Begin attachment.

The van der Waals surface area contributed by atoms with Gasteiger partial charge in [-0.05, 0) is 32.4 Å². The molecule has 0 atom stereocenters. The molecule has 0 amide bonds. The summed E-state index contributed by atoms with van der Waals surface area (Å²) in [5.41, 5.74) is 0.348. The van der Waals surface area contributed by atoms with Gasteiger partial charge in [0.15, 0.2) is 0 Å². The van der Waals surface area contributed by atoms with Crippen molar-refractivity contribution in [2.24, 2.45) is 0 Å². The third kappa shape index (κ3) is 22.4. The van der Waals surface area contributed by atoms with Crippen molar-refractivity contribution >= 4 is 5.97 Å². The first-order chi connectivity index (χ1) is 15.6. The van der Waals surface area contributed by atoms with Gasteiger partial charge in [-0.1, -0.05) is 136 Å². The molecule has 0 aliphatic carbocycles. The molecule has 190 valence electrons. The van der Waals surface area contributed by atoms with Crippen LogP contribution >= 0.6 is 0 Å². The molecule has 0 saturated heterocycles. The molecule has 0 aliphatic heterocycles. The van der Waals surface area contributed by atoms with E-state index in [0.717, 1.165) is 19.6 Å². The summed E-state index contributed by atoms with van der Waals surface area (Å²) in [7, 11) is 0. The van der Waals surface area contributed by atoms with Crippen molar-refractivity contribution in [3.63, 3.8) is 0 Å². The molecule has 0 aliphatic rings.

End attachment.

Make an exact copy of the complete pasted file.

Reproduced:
The van der Waals surface area contributed by atoms with Gasteiger partial charge in [-0.05, 0) is 32.4 Å². The molecule has 0 atom stereocenters. The molecule has 0 amide bonds. The summed E-state index contributed by atoms with van der Waals surface area (Å²) in [5.41, 5.74) is 0.348. The van der Waals surface area contributed by atoms with Gasteiger partial charge in [0.15, 0.2) is 0 Å². The van der Waals surface area contributed by atoms with Crippen molar-refractivity contribution in [2.24, 2.45) is 0 Å². The third kappa shape index (κ3) is 22.4. The van der Waals surface area contributed by atoms with Crippen molar-refractivity contribution >= 4 is 5.97 Å². The first-order chi connectivity index (χ1) is 15.6. The van der Waals surface area contributed by atoms with Gasteiger partial charge in [-0.1, -0.05) is 136 Å². The molecule has 0 aliphatic carbocycles. The molecule has 190 valence electrons. The van der Waals surface area contributed by atoms with Crippen LogP contribution >= 0.6 is 0 Å². The molecule has 0 saturated heterocycles. The molecule has 0 aliphatic heterocycles. The van der Waals surface area contributed by atoms with E-state index in [0.717, 1.165) is 19.6 Å². The summed E-state index contributed by atoms with van der Waals surface area (Å²) in [7, 11) is 0. The van der Waals surface area contributed by atoms with Crippen molar-refractivity contribution in [3.63, 3.8) is 0 Å². The molecule has 0 aliphatic rings.